On remand the US Court of Appeals for the Fifth Circuit certified that state law question to the Texas Supreme Court, which has now concluded the licensing officials have no authority to enforce SB 8 either "directly or indirectly." It does not follow, however, that there are no other state officials that plaintiffs can sue. As I have previously pointed out, Gorsuch's reasoning may well permit lawsuits against state officials tasked with enforcing state court judgments, such as sheriffs. Such people are not judges, and therefore not subject to the Supreme Court's precedents limiting injunctions against state court proceedings. There may be other nonjudicial state officials involved in the enforcement of judgments, as well.

Opponents of SB 8 would do well to search out all such potential defendants, and file cases against all of them. At least two of the justices who joined Gorsuch's opinion expressed grave concerns, in oral argument, about the threat SB 8 poses to constitutional rights (Kavanaugh and Barrett). Only one of the "Gorsuch four" needs to switch in order to defeat the SB 8 ploy in a future case. The three liberal justices and Chief Justice John Roberts have already indicated (in their opinions in the December ruling) that they are open to allowing lawsuits against state court clerks.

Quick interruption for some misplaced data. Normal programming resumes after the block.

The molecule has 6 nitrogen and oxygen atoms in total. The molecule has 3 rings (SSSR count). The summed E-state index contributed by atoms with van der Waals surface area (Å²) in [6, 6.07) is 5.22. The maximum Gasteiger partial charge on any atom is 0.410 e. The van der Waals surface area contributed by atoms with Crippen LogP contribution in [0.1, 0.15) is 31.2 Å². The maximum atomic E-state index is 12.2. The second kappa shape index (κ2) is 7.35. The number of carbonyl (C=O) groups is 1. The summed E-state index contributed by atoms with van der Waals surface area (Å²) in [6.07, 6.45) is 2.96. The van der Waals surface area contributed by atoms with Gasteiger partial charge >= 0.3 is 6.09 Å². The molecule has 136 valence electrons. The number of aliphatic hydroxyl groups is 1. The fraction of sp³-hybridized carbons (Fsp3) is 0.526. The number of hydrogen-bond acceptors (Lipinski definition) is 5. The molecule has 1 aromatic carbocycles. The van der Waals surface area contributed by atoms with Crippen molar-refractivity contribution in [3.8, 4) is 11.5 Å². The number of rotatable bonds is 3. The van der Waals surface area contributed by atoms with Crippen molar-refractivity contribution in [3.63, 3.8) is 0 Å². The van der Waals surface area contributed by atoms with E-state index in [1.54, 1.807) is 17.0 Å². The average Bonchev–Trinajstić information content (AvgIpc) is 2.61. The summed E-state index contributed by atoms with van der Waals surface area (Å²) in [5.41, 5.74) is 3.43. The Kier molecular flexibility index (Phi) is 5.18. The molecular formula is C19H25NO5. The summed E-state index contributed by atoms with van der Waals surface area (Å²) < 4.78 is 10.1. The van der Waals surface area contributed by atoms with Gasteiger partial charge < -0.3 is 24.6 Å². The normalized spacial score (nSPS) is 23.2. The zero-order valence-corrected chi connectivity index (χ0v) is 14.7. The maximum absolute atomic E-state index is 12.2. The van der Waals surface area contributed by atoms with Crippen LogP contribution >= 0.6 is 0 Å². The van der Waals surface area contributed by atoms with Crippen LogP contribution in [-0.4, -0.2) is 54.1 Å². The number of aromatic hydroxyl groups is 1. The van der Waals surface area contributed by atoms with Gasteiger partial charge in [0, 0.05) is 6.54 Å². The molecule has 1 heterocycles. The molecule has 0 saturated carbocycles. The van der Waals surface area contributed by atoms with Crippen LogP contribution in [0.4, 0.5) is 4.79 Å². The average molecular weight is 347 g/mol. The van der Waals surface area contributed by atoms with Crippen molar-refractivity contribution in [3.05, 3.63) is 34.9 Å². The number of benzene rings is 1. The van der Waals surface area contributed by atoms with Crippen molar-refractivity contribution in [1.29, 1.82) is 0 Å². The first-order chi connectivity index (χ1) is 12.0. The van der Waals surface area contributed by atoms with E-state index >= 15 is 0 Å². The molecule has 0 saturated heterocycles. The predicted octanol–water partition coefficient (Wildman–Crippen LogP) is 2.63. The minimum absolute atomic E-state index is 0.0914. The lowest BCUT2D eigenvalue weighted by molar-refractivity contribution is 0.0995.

I am far from infallible when it comes to such predictions. But I think there's a strong likelihood that at least one of the four will indeed switch, if faced with a choice between modestly weakening the abstention and sovereign immunity doctrines underpinning SB 8, and imperiling judicial protection for a wide range of constitutional rights - and in the process significantly weakening the power of judicial review.

For reasons I highlighted here and here, rights valued by conservatives are threatened along with those valued by liberals. California's plan to target gun rights reinforces that point. Future litigation on SB 8 - and perhaps other state laws inspired by it - will reveal whether the Supreme Court (and lower federal courts) are willing to address the threat.

In the meantime, we should not forget that a Texas state court ruled in December that SB 8's delegation of enforcement to private parties violates the Texas Constitution. That ruling is now on appeal, and the trial court did not issue a injunction against enforcement of SB 8 while litigation continues. Nonetheless, it is entirely possible that SB 8's private enforcement ploy will ultimately be defeated in state court.